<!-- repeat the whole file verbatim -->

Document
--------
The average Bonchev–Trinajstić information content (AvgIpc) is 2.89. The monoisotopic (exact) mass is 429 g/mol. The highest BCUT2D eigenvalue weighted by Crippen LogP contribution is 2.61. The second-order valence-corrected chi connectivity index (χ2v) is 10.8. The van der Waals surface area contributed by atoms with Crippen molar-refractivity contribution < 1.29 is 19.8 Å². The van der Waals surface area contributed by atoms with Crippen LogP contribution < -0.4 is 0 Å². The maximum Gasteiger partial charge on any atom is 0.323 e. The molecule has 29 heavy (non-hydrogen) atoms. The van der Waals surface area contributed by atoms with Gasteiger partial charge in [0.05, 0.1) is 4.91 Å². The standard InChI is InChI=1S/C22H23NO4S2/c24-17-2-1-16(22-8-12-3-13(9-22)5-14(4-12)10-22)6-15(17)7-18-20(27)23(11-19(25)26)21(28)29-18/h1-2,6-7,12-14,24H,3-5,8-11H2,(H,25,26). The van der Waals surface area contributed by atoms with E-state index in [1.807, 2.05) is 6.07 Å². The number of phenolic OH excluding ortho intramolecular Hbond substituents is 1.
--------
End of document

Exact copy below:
The average Bonchev–Trinajstić information content (AvgIpc) is 2.89. The monoisotopic (exact) mass is 429 g/mol. The highest BCUT2D eigenvalue weighted by Crippen LogP contribution is 2.61. The second-order valence-corrected chi connectivity index (χ2v) is 10.8. The van der Waals surface area contributed by atoms with Crippen molar-refractivity contribution < 1.29 is 19.8 Å². The van der Waals surface area contributed by atoms with Crippen LogP contribution < -0.4 is 0 Å². The maximum Gasteiger partial charge on any atom is 0.323 e. The molecule has 29 heavy (non-hydrogen) atoms. The van der Waals surface area contributed by atoms with Gasteiger partial charge in [0.05, 0.1) is 4.91 Å². The standard InChI is InChI=1S/C22H23NO4S2/c24-17-2-1-16(22-8-12-3-13(9-22)5-14(4-12)10-22)6-15(17)7-18-20(27)23(11-19(25)26)21(28)29-18/h1-2,6-7,12-14,24H,3-5,8-11H2,(H,25,26). The van der Waals surface area contributed by atoms with E-state index in [1.807, 2.05) is 6.07 Å². The number of phenolic OH excluding ortho intramolecular Hbond substituents is 1.